Picture: Ampitheatre of the Union Buildings in Pretoria Picture: Oupa Mokoena/African News Agency (ANA).
By Professor Sethulego Matebesi
THERE was an abundance of precious dreams shared by various speakers at the recent federal congress of the DA.
And dreaming of having a great abundance of a wide variety of things is an excellent omen.
The DA conference, where nearly 2000 delegates handed incumbent John Steenhuisen a second term as leader of the party threw dreams around that were undoubtedly aimed at impressing the speakers’ political bases and restoring hope and confidence about the future of South Africa.
But, besides the dreams, what also stood out about the conference was how well the it was organised in respect of, for example, a technical and time management perspective.
The dominant narrative from the DA’s conference was the theme of Steenhuisen’s victory speech – a moonshot pact with other opposition parties.
As I listened to Steenhuisen during his victory speech, my mind reflected on how he was echoing the sentiments of Helen Zille earlier that day on how the party would not enter into any formal agreements with the EFF.
These statements have far-reaching implications for opposition politics in South Africa. In what follows, I address two aspects of Steenhuisen’s moonshot pact dream that will determine the DA’s purported occupation of the Union Buildings after the 2024 elections: the tension between the DA and the EFF, and the DA’s supremacist attitude towards smaller parties.
Neither the DA nor the EFF has ever had an easy relationship, as events at municipal councils and the DA’s conference have illustrated only too well.
In what one commentator has described as “two sides of the same mirror”, on the one hand, social liberalism, classical liberalism, and conservative liberalism are just a few of the liberal ideologies that the DA exhibits.
Conversely, the EFF is a left-wing to far-left pan-Africanist and Marxist-Leninist party.
What seemed to many South Africans as merely an advancement of party ideologies since the birth of the EFF turned the parties into sworn political opponents, one that still reverberates today.
Largely thanks to the DA’s scathing attacks on the EFF, one can ask about the motive behind such a move while the parties have a common goal to unseat the ANC. One possible answer is that despite the growing international trend where sworn political opponents join hands to defeat a particular common opponent, within the realm of political alliances, voter intention is shaped by the alliances parties forge with others.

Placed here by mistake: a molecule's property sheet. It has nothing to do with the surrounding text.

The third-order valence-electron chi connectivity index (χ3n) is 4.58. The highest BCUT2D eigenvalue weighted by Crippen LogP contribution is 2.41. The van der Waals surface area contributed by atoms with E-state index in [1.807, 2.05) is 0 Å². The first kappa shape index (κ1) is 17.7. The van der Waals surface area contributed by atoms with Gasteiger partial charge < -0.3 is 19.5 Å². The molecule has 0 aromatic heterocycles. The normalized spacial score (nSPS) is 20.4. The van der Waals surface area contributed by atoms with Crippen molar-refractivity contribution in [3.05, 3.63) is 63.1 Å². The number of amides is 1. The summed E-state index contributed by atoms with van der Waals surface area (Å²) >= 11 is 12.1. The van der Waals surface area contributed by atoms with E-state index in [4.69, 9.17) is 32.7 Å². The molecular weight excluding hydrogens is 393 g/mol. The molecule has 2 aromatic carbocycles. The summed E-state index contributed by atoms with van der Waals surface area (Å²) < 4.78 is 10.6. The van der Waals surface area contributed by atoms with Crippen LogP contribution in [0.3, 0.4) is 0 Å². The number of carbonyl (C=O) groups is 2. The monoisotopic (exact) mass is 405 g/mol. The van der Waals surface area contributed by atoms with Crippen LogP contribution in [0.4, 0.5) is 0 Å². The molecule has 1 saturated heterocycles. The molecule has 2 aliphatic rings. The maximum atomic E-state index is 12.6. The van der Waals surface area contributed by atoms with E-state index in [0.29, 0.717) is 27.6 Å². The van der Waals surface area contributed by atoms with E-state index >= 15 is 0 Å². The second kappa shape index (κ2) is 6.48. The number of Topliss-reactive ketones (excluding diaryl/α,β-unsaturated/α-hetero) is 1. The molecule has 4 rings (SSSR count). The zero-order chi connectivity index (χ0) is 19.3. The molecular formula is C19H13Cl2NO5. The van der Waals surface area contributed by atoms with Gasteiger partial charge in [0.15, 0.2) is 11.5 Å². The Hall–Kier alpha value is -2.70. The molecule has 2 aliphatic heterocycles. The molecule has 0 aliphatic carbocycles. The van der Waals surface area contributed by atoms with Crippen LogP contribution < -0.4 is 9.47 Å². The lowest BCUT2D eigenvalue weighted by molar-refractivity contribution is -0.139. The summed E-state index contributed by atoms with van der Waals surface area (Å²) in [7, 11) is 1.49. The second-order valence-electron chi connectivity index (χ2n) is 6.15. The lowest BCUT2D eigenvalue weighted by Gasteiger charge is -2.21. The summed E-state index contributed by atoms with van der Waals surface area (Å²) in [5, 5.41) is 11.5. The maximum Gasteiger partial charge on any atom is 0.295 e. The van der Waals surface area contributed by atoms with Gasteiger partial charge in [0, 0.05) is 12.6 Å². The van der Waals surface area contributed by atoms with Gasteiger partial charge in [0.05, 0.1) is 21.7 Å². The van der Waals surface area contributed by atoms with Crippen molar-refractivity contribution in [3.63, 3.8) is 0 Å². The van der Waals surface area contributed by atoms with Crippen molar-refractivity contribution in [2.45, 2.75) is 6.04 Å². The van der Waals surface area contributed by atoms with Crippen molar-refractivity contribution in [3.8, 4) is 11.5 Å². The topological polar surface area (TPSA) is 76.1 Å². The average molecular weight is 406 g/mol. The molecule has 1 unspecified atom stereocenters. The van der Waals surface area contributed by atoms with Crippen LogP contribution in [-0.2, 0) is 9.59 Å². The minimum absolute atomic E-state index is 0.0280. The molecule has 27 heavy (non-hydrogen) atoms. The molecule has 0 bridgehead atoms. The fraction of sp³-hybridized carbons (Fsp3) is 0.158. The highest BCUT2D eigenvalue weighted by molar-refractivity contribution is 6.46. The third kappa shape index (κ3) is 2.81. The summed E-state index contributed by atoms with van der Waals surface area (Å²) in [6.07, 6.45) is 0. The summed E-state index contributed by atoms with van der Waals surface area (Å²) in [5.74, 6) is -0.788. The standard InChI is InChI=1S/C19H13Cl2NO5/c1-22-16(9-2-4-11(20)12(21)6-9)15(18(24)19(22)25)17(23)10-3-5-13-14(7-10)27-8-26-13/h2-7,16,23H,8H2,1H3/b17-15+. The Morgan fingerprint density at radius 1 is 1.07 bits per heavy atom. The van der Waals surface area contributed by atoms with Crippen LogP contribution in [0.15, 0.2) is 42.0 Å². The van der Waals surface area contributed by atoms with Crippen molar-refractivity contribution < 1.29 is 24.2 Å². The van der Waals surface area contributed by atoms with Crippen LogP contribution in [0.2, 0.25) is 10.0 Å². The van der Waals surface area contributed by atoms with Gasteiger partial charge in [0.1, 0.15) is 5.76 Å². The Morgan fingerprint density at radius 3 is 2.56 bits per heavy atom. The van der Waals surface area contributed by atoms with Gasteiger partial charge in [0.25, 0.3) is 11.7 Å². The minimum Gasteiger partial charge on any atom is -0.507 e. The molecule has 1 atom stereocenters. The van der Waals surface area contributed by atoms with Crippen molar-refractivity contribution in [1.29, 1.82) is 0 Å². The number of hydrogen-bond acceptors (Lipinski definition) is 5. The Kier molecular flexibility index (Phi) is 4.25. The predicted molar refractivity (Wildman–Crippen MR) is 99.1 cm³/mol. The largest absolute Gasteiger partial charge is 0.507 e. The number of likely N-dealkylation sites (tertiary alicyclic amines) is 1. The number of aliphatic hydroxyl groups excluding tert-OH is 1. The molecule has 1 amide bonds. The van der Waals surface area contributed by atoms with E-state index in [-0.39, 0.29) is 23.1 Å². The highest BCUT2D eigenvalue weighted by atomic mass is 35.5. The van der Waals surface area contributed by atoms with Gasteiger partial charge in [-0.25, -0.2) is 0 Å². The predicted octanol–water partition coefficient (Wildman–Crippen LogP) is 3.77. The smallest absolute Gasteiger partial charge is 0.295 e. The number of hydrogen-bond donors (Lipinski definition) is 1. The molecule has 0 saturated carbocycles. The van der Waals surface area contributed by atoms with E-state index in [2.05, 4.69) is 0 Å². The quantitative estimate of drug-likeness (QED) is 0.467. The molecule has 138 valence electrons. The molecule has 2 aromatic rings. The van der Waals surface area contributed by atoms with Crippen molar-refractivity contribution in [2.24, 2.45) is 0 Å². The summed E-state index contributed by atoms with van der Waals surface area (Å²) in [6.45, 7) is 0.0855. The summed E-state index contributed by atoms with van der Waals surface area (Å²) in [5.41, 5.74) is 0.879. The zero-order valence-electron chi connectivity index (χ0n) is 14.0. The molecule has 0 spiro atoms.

Simply put, should the DA go into a pre-election moonshot pact with like-minded parties and the EFF, what message will they be sending to their supporters and funders?
The tension between the DA and the EFF will escalate over the few months.
This is a double-edged sword for opposition politics. The DA knows very well that to enhance brand trust, it must be selective about potential coalition partners.
In short, however, political fall- outs between the country’s second and third-largest parties will favour the ANC, which will likely only need the support of two to three parties to lead.
Leading up to 2014 national elections, the DA boldly declared that a vote for a small party is a wasted vote and that the country needs a strong opposition party to be in a better position.
Rather than taming opposition parties in the wake of the storm created in 2014, the DA is busy pushing an agenda that lends credence to the assertion that the party has exploited the weaknesses of others for its own benefit.
The DA’s narrative about being the leader of opposition parties to unseat the ANC may be linked to its hegemony as the official opposition party since the beginning of the democratic dispensation.
Zille somehow explained this fact when she indicated how small the margins of electoral support have become between the ANC and the DA.
Yet the facts do not back her up.
The public is left to figure out how the DA, which received 20.8% of the votes during then 2019 national elections is meant to convince smaller parties to achieve the magical majority that will enable the party to lead the country from the Union Buildings.
Nor does the party explain how it will navigate the slippery slope of arrogance it was created by making the formation of a united opposition about Steenhuisen and DA, in the words of ActionSA leader Herman Mashaba.
This brings us back to Steenhuisen’s implicit argument: the call to defeat the ANC and EFF.
Such a clarion call for opposition parties and civil society organisations may foster the dialogue, understanding and tolerance necessary for such diverse groupings to converge. Still, only time will tell if Steenhuisen’s moonshot pact has only been a bizarre fantasy.
Professor Sethulego Matebesi is Associate Professor and Head of the Department of Sociology at the University of the Free State.